1. In patients with type 2 diabetes and hypertriglyceridemia, pemafibrate did not alter the incidence of cardiovascular events compared to placebo.
2. Pemafibrate was associated with higher rates of adverse renal events, venous thromboembolism, and a lower rate of non-alcoholic fatty liver disease as compared to placebo control.
Evidence Rating Level: 1 (Excellent)
Study Rundown: Increased triglyceride levels, especially in the context of low high-density lipoprotein (HDL) cholesterol and concomitant type 2 diabetes, are associated with a higher risk of adverse cardiovascular events. Nevertheless, evidence for the impact of triglyceride-lowering therapies on cardiovascular risk has been equivocal. Pemafibrate is a triglyceride-lowering and HDL cholesterol-raising drug which works by modulating peroxisome proliferator-activated receptor α. The current study was a multi-national randomized controlled trial evaluating the effects of pemafibrate on cardiovascular risk among patients with type 2 diabetes, mild-to-moderate hypertriglyceridemia, and low HDL cholesterol. At the median follow-up of 3.4 years, pemafibrate was associated with significantly reduced triglyceride, very-low-density lipoprotein (VLDL) cholesterol, remnant cholesterol, and apolipoprotein C-III levels. Nevertheless, pemafibrate use had no impact on the risk of cardiovascular events. Consistent with the specific mechanism via which pemafibrate exerts its triglyceride-lowering effects, the trial results demonstrated that the drug did not alter the risk of adverse cardiovascular adverse events in the study participants, despite favorable changes in lipid profiles.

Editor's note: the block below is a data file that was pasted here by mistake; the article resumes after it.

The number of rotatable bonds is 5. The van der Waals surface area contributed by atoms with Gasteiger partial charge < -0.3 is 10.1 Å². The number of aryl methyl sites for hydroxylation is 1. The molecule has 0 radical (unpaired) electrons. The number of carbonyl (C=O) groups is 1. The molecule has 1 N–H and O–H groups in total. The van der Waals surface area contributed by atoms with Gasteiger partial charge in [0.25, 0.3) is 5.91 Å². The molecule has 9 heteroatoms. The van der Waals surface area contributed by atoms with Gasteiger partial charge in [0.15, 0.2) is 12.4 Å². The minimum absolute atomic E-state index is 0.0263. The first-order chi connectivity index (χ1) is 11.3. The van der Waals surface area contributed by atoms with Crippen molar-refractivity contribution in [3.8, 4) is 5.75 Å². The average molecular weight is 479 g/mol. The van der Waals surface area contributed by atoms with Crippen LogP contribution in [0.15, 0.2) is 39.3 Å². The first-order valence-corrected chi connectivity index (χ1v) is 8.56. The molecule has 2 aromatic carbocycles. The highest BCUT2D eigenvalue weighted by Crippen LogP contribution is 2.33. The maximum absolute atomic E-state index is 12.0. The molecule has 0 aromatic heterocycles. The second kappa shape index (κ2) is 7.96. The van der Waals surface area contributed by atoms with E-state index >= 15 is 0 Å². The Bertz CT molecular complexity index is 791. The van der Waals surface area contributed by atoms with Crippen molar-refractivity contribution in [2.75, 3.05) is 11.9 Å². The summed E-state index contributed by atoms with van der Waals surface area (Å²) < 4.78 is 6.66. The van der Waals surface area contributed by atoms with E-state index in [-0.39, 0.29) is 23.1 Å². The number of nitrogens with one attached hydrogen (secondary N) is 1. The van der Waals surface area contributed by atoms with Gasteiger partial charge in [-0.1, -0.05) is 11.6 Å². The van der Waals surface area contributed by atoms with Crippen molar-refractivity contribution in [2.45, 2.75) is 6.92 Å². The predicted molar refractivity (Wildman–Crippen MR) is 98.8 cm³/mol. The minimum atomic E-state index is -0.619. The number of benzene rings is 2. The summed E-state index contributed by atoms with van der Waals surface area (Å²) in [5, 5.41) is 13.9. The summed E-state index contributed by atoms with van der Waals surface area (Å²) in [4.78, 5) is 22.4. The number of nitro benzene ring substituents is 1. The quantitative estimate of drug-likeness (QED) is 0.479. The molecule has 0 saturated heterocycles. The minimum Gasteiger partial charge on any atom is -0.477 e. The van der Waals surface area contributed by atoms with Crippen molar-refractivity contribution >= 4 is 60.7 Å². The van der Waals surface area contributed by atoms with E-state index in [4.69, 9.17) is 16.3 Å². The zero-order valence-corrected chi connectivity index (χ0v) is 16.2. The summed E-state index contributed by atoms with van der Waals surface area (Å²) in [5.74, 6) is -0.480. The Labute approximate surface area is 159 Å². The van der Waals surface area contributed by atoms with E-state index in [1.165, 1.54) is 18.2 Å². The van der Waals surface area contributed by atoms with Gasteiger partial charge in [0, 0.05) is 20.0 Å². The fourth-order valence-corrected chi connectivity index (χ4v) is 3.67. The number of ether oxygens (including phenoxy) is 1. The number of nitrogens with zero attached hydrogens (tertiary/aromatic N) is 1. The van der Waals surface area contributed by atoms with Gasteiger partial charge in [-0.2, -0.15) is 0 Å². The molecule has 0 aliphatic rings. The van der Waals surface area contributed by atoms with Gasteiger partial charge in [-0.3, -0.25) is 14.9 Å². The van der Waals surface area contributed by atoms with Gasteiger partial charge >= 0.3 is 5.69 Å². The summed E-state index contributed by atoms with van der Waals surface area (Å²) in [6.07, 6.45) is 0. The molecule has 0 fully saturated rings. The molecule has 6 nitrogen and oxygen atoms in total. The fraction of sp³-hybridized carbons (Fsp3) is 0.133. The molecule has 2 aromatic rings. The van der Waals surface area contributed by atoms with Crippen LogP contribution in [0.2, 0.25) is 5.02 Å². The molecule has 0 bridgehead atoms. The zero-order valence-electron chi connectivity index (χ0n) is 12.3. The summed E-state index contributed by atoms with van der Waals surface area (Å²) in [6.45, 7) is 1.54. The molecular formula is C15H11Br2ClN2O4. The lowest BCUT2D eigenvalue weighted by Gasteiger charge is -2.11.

In-Depth [randomized controlled trial]: The current study was a multinational, double-blind, randomized, controlled trial to investigate the impact of pemafibrate on cardiovascular risk in patients with type 2 diabetes, mild-to-moderate hypertriglyceridemia, low HDL cholesterol, and well-controlled low-density lipoprotein (LDL) cholesterol levels. Patients were eligible for the primary-prevention cohort if they were at 50 (male) or 55 (female) years of age and older and did not have atherosclerotic cardiovascular disease. Those in the secondary-prevention cohort were 18 years of age or older and had atherosclerotic cardiovascular disease. The primary outcome was the first occurrence of a major adverse cardiovascular event, defined as a composite of myocardial infarction, ischemic stroke, coronary revascularization, or death from cardiovascular causes. Overall, 10,497 patients were randomized to receive pemafibrate (0.2mg twice daily) or placebo and followed for a median period of 3.4 years. It was observed that by four months, pemafibrate use was associated with reduced levels of triglycerides, VLDL cholesterol, remnant cholesterol, and apolipoprotein C-III, as well as increased levels of LDL cholesterol and apolipoprotein B. The primary composite outcome occurred in 572 patients in the pemafibrate group and 560 patients in the placebo group (Hazard Ratio, 1.03; 95% Confidence Interval, 0.91 to 1.15), with no differences observed in subgroups such as within the primary-prevention cohort, and at different statin intensities. Serious adverse events occurred at similar rates across the two groups. Pemafibrate was associated with higher rates of adverse renal events and venous thromboembolism and a lower rate of non-alcoholic fatty liver disease. Overall, these results showed that in patients with type 2 diabetes, hypertriglyceridemia, low HDL cholesterol, and well-controlled LDL cholesterol, pemafibrate alone did not reduce cardiovascular risks despite having intended effects on lipid biomarkers.
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